The train arrives at the Da Nang train station at 1:00, only thirty minutes late. While waiting to step off, I look into the public sink-room next to the train attendants room and notice a glass filled with liquid which could be apple juice but is most likely something else. I step off the train and head through the station to the awaiting taxis.
“You need taxi?” I’m asked.
“Yes, how much to here,” I say as I show him the address of the hotel I’ve reserved.
“50,000,” he answers.
Considering the hotel has told me it will be 60,000-70,000, I agree.
He helps drag my bag and, after a very hot five minute-walk, we arrive at his motorbike.
“What? It’s a bike? No car?” I point to my fifty-pound bag.
“Is good,” he replies, pointing to the back of his bike and adding, “You carry on back.”
Um, no. I politely refuse and head back to the now gathering taxi line.
I eventually get myself an honest-to-goodness automobile taxi and stare at the meter as we make our way to the hotel.
I’ve arranged one night in the Golden Summer Hotel prior to arriving. I’ll decide once I get there whether I wish to book more nights. I’m welcomed and shown to my room. It’s nice, with a window which looks down the street to the sea. Perhaps I will book further nights.
I hang out, get myself organized a bit and do some work. At 6:30, I have arrangements to meet Ngoc, an owner of an AirBnB which I’ve attempted to book but, unfortunately, she wasn’t able to accommodate my dates. Still, she’s invited me to a picnic at the beach with her and some friends.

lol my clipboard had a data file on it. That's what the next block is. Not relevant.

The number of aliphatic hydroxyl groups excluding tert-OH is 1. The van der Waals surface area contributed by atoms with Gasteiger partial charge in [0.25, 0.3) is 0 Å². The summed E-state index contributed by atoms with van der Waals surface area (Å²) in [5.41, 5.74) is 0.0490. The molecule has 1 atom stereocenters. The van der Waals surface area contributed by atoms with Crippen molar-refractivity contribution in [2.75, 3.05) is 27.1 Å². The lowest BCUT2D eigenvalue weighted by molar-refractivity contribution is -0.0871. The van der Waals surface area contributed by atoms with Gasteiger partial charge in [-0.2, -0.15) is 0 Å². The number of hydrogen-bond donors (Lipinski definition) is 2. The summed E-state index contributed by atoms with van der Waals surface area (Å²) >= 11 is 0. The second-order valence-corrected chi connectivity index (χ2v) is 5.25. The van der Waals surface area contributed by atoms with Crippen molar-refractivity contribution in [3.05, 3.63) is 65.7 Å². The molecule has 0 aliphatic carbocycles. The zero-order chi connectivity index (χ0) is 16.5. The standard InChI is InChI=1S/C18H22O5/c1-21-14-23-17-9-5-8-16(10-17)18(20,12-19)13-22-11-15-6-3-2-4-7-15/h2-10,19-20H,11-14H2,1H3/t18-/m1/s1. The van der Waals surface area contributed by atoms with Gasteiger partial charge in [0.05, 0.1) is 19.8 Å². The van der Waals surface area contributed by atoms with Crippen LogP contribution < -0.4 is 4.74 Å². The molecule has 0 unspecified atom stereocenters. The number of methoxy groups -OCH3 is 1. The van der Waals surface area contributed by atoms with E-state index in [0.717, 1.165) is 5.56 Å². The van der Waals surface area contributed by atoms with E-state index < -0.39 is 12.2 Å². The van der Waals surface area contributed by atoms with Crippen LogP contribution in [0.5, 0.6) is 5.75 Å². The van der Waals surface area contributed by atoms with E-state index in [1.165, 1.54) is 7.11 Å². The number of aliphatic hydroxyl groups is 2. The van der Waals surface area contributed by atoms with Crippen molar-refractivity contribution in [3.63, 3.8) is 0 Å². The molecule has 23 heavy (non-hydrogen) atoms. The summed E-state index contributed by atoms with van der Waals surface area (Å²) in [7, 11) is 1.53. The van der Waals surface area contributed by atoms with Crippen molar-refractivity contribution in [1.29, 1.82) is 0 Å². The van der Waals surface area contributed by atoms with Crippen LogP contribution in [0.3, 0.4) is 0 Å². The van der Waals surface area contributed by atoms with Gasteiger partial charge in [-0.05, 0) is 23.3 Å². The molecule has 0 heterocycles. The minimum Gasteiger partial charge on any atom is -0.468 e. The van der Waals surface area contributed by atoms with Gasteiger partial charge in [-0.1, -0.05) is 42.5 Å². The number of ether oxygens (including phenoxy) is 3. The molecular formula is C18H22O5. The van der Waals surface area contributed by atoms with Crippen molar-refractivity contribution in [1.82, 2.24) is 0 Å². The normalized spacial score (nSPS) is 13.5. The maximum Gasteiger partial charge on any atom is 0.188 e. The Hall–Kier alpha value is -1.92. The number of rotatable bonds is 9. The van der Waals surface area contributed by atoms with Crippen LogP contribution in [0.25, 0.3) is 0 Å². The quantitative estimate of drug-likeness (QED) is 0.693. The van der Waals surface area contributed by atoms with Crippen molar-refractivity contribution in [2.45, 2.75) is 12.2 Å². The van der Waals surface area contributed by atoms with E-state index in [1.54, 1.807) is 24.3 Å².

At 6:30, I meet Ngoc downstairs. She actually looks past me and, when the hotel manager points me out, she walks up and says, “Oh, you look smaller in your picture.” Aah, Asia, you just don’t have the same societal norms that we westerners do.
We have a lovely picnic at the beach where I learn much about Vietnamese laws, norms, and society in general. I ask about the Vietnamese practice of eating dogs. I’m told that, in some areas (mostly up north), due to poverty, dog is something they eat. I learn that there are different names for dinner dog than for pet dogs (FYI – I’ve not seen many dogs at all here in Vietnam). I’m also told of a Vietnamese expression describing marriage; for a Vietnamese woman, life is all pink before marriage, but after marriage, life is gray and dark. Yes, even if they work, the women are expected to cook and clean, without the help of the husband. They’re not always treated so well. Finally. I ask what, if any, religions are represented in Vietnam as, as I understand it, communism doesn’t normally support religion. I’m told there are various religions represented. I’m then asked my religion and, when I respond that I’m Jewish, I receive a puzzled look. Nobody seems to have heard of this religion.
I make an attempt at being understood by saying, “Well, it’s not the same, but do you know Israel?”
More puzzled looks.
“Do you know Germany in World War II and the Holocaust?”
Not so much. Wow, this is strange.
After a while, I’m asked if I want to go dancing. As I’ve had a long night on a train I explain that it’s time for me to go to bed and I decline their invitation to go dancing (yes, I’m old). I head back, jump on booking.com